Crime report provides a feel, but little else

Every year, as if intended to dash the hopes that come with the new year, there it is — the SBI’s annual crime report that shows Robeson County first in violent crime, overall crime and, for 2015, even first in property crime.

We could set the calendar by its arrival.

And every year we dutifully, if reluctantly, tell our readers what the report says, knowing it will anger the local chambers of commerce and those who try to recruit business, industry, and professionals such as doctors and teachers (and reporters) in an effort to lift all of our boats. We know they prefer we just look the other way. Trust us, anyone interested in moving to Robeson County doesn’t need to read our pages to know about the crime rate. Google will spit up plenty of damning information.

So what do we make of the annual SBI report? Not much.

From a macro standpoint, it probably has value, because no one doubts that crime is a problem in Robeson County. It really isn’t close — and the annual report reflects that.

But the report is incredibly flawed: First, it relies on self-reporting, and this year only 88 of the state’s 100 counties provided comprehensive enough information to be included in the report. So maybe for next year one of our local law enforcement agencies can sit it out, and the county will be absent from the report.

Law enforcement folks will tell you that when people report crime in high numbers it indicates confidence in law enforcement, but when those numbers are low, it indicates little crime. The truth, of course, lies where it always does, in the middle.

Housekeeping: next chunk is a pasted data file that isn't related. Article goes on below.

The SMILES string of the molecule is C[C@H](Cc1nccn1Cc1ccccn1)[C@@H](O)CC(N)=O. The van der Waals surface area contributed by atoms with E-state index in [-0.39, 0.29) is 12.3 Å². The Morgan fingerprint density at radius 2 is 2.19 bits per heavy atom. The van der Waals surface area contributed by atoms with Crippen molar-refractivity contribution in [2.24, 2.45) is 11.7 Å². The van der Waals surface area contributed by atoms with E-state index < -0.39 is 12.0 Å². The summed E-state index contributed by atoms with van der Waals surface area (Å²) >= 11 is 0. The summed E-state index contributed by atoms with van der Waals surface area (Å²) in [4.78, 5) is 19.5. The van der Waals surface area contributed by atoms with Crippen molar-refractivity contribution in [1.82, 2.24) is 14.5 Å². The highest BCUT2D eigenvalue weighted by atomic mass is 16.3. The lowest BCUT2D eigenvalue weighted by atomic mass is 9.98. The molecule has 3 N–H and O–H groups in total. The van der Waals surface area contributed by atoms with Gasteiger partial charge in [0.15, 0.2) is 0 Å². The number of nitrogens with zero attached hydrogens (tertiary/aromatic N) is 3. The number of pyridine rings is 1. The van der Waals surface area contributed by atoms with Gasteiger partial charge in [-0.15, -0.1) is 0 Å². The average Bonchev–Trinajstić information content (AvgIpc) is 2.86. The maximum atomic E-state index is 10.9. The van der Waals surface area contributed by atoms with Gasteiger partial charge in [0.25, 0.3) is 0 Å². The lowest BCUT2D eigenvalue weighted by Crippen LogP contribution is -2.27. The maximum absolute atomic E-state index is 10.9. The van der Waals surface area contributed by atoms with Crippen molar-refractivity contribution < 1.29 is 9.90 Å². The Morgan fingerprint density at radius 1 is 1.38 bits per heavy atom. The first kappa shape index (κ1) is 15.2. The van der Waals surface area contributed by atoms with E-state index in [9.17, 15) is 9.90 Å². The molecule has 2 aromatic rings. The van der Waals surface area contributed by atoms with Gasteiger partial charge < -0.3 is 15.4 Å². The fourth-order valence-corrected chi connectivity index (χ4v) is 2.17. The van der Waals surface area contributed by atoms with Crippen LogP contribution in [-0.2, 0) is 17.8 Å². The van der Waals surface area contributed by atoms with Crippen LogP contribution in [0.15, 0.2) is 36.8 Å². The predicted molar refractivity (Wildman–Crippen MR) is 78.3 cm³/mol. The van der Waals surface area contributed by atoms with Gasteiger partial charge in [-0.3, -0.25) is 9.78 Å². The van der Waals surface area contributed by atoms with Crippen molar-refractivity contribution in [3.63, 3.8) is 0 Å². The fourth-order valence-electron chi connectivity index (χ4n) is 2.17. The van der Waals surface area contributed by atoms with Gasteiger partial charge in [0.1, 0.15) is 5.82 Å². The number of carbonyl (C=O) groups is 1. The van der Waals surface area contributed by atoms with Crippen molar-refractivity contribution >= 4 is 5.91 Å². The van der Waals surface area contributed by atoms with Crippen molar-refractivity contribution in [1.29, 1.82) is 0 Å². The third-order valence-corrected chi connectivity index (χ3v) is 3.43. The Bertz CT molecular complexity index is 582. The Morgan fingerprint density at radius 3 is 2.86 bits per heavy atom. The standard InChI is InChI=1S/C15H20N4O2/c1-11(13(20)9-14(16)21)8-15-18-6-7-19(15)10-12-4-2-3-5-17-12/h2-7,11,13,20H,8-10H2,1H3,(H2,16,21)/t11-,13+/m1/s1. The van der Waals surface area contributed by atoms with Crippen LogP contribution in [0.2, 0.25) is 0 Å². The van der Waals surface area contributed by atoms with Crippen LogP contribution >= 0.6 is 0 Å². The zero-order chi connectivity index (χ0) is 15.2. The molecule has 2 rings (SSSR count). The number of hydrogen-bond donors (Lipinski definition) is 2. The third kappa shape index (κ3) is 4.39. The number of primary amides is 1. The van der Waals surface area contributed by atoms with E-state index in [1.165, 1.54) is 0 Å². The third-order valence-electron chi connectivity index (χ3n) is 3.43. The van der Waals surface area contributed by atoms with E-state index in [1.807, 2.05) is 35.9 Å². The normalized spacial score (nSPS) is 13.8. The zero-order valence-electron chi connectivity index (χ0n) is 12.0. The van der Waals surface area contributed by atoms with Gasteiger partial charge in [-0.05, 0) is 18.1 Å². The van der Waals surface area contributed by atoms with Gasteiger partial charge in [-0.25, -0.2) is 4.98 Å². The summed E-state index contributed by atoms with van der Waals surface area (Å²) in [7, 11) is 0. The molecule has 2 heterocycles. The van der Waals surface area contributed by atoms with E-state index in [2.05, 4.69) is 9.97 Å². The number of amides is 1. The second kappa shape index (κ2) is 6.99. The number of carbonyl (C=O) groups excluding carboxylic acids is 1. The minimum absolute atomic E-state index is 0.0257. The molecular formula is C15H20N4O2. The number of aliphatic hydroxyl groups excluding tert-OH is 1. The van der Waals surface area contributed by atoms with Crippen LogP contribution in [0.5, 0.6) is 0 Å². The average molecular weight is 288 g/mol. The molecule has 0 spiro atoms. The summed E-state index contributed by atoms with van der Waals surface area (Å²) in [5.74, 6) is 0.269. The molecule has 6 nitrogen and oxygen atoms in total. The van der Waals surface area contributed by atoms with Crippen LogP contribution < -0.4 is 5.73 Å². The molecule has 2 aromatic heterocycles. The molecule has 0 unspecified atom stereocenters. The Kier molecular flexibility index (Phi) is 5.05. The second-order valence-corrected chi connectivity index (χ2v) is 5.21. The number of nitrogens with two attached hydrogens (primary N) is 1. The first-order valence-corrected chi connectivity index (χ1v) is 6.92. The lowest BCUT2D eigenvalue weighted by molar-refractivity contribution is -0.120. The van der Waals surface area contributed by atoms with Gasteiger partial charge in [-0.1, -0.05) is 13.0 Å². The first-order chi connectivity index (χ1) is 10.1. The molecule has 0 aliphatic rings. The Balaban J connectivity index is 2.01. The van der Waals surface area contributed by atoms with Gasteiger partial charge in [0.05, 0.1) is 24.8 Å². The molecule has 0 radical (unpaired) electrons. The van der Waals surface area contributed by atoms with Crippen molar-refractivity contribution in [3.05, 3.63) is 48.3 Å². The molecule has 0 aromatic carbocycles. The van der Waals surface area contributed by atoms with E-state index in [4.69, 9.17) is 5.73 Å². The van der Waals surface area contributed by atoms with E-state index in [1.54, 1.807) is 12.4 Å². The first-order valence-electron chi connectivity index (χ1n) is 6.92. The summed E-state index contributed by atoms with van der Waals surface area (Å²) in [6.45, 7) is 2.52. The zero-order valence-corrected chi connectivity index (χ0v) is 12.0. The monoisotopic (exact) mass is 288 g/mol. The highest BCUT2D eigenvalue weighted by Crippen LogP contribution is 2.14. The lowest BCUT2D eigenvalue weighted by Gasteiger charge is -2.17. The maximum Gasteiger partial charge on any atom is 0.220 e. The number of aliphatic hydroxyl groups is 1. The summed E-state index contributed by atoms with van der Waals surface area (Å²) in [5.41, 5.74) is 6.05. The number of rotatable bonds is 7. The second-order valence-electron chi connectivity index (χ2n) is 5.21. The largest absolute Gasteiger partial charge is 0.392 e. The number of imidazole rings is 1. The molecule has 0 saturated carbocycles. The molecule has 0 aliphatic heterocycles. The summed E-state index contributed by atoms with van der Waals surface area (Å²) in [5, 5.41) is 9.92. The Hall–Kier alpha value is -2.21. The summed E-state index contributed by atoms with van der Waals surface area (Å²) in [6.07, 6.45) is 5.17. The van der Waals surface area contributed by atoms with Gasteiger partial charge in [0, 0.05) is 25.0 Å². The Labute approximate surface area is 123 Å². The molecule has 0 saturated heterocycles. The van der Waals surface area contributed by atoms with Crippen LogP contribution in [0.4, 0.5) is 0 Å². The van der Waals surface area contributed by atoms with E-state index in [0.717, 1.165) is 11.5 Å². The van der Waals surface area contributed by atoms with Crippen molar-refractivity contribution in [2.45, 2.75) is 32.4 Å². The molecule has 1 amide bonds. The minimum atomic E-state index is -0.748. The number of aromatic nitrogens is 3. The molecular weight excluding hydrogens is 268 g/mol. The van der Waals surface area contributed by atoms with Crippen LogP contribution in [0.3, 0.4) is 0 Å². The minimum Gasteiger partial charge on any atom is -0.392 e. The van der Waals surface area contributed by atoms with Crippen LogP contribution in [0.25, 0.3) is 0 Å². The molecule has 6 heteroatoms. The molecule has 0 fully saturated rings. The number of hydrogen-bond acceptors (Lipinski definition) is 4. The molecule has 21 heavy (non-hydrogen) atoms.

The report also doesn’t put into context what we all know, that much of this county’s violent crime is gang- or drug-related, not random, so the threat is exaggerated.

If you read our story, which was published on Sunday without the benefit of comments from any high-ranking law enforcement officer as none returned out calls, you probably felt like you were drunk on alphabet soup, except there were numbers instead of letters. The numbers, including 39 murders in Robeson County during 2015, stack up heavily against us.

But the report provides nothing in the way of fixing the problem. Crime and poverty are attached at the hip, and until this county is more prosperous, not much will change in terms of our crime rate. And for this county to be more prosperous, we have to do a better job of educating our young people and giving them skills to perform good jobs.

And good jobs aren’t attracted to high-crime areas.

So around and around we go.

But there is also this: Robeson, with 952 square miles, is the largest county in North Carolina, so that brings in a lot of breeding grounds for criminal behavior.

Perhaps the safest place in North Carolina is Chapel Hill, which as often as not is able to make an orbit around the sun without a single murder. Eight miles way, and easily within that 952-mile perimeter, is Durham County, which ranks second to Robeson County when it comes to overall crime.

And there is no wall between Orange and Durham counties.

Our point is not that Robeson and Orange counties pose equal threats when it comes to crime. But no place is as safe — or dangerous — as it seems, and being law-abiding and aware remain the best ways to get through the day wherever you might be.

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